The real men behind the story


Interview with George Lee Martin



When did you meet Doc?

I met Doc in 1969 at the Pikeville reform school when we were still boys. We were best friends and practically grew up together.


How did you learn to box?

I watched all boxers. Just watched and watched. In jail my sparring partner was a heavy bag cause a lot of dudes didn’t want to spar with me, they said I was hitting too hard. When I first started out, I knocked the bag out of the wall, so another bag went up. I wasn’t trying to do it but I honestly didn’t know I was hitting it that hard until I was just playing with a dude and broke his nose.


Would you say that boxing saved you in some way? In prison?

It did help me hold myself together because that’s all I did. I ran every day, I did my exercise every day. I ran 27 miles a day, a thousand jumping jacks and a thousand sit-ups. They paid me just to exercise.


Did being on set remind you of those times?

It made me think about it yes. Most of the time I wasn’t listening to what they said cause it brought back a lot of memories; it was hard. And it’s odd when a dude’s playing you, you’re sitting there looking at yourself. Gbenga is a good imitation of me though. Everybody said we could be father and son.


George Lee Martin has long dreamed of building a boxing gym to help kids like him stay off the streets. We created to help him raise the funds to achieve his dream while also benefiting his local community.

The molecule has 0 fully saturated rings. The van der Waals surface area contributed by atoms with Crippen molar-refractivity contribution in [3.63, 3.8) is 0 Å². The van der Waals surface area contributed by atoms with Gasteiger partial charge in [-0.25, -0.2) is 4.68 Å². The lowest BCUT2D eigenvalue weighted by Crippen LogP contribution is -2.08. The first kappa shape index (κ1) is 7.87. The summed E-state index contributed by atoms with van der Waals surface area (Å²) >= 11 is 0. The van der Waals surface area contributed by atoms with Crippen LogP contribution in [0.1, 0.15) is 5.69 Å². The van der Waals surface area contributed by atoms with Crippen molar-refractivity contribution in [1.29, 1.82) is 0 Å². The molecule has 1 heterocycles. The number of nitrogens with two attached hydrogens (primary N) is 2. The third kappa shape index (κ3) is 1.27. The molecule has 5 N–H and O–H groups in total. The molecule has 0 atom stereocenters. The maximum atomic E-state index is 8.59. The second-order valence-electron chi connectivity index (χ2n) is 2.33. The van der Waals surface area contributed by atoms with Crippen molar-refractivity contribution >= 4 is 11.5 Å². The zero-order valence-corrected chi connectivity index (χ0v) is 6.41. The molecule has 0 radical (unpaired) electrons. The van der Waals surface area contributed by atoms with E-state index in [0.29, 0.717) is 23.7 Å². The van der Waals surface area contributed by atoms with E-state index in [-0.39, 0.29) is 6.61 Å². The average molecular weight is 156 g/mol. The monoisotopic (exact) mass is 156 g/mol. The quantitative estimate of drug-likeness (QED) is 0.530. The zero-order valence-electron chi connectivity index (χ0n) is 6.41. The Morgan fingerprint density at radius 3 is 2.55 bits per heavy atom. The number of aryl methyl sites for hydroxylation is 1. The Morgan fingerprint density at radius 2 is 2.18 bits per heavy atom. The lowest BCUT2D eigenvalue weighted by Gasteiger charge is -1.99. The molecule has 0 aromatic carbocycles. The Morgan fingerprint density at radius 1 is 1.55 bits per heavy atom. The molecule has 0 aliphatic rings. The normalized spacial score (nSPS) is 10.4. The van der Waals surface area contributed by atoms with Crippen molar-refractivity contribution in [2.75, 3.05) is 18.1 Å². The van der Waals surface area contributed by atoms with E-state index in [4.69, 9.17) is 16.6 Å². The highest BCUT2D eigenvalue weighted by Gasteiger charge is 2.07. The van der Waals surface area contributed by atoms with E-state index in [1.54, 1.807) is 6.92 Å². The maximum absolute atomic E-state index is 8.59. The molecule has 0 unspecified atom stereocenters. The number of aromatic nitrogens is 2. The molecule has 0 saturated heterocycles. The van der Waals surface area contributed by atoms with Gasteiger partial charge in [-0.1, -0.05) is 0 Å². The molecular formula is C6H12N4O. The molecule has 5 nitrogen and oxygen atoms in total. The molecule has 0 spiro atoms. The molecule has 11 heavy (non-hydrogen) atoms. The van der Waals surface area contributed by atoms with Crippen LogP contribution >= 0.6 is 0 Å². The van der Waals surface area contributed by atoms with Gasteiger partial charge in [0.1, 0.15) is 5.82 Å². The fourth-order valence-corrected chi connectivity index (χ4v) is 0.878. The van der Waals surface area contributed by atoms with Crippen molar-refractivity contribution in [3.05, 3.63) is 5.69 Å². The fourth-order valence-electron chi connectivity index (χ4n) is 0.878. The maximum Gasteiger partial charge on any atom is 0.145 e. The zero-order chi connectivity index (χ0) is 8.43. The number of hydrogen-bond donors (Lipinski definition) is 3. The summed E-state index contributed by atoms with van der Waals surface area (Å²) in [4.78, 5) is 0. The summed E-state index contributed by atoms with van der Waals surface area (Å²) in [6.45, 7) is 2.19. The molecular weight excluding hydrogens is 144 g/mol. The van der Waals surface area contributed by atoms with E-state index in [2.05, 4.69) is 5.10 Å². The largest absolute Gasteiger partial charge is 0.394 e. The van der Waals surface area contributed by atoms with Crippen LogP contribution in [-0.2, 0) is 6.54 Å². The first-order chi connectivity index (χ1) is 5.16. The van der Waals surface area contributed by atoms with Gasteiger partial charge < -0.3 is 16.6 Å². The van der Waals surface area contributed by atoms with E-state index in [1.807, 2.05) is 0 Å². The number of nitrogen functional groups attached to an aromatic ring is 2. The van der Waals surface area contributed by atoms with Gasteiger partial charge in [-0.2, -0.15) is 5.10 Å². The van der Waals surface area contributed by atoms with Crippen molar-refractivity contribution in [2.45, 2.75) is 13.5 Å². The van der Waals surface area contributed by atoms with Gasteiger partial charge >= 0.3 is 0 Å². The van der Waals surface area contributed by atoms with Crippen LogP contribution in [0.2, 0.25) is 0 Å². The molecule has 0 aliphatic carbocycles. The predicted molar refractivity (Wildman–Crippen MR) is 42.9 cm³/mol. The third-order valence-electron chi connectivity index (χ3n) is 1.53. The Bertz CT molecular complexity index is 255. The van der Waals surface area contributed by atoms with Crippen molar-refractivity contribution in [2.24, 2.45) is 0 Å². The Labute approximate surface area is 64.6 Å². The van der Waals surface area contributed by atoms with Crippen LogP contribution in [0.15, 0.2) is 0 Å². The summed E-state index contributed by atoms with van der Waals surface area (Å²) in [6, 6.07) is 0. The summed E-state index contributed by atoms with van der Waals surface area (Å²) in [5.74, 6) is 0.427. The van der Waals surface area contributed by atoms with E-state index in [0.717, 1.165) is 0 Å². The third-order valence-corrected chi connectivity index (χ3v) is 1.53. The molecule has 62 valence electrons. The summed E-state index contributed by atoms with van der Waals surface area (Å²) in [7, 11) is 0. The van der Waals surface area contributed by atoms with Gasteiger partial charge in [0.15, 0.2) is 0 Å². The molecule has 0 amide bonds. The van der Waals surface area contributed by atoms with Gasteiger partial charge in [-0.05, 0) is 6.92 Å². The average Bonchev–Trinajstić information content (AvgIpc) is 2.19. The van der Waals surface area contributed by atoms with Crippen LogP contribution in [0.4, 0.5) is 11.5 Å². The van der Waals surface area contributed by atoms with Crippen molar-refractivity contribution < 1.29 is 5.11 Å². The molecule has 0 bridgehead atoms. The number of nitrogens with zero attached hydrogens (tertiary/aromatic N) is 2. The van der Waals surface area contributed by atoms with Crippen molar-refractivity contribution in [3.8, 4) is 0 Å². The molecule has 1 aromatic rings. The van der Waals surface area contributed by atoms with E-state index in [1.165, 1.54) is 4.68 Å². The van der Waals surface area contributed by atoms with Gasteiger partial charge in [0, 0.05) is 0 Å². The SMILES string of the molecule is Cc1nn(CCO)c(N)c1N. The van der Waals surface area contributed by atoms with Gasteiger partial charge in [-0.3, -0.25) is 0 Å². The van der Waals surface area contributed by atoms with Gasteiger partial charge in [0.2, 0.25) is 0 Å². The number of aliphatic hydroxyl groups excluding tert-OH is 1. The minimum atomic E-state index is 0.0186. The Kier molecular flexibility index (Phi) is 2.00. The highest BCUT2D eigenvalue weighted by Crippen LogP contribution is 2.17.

All donations go directly to George will be used to set up his boxing gym.
The producers of Heart, Baby! cover the admin fees.

Interview with Andy “Doc” Dixon 


How realistic is your story in Heart, Baby!?

Heart, Baby! covers many, many years so if we were to make it as a linear story, then we would be making a mini series. So Angela had to shrink it. All the stories in Heart, Baby! are true but in film there are some characters that actually represent two or three people. But all the stories are genuine.


Jackson Rathbone plays Doc in the film. What was it like working with him?

It was wonderful. Jackson is just really good at what he does. He’s a great professional and wants all the information he can get his hands on so that he can bring truth to the character. He asked for my advice many times throughout the shoot, to ask if he was doing ok. Truth of the matter is, he didn’t drop the ball once. He was always great. Jackson played the role perfectly and was a godsend to this project.


How do you think audiences are going to respond to this story?

I think right now, maybe positively because I think people are beginning to wake up to the completely damaged criminal justice system that we have in the U.S. They’re realizing that you can’t fix it by letting a few non-violent drug offenders go home. You’re only going to solve the problem when you look at the worst of the worst and see what you can do with them because if you can deal with them, you can work with everybody.

Doc and his wife work in the prison reform movement. Their goal is to convert prisons into healing centers.


Best friends Doc and George were reunited because we made the movie!

Now Doc is helping George raise money to start a boxing gym.

He has taken a nazarite vow to not cut his hair until his best friend gets his gym. Help Doc get a haircut!


We all knew that George would have won the gold if he had fought in the 1984 Olympics. So at our first film festival premiere we had a super surprise for him and his family - we presented him with a replicat of the 1984 Olympic Gold Medal and one of the original tokens that all attendees got! It was so magical. The whole audience stood up in tears and sang the National Anthem. I show the video when you sign up for my personal list below, so you get to see the super behind the scenes and be a part of our Heart, Baby! family.

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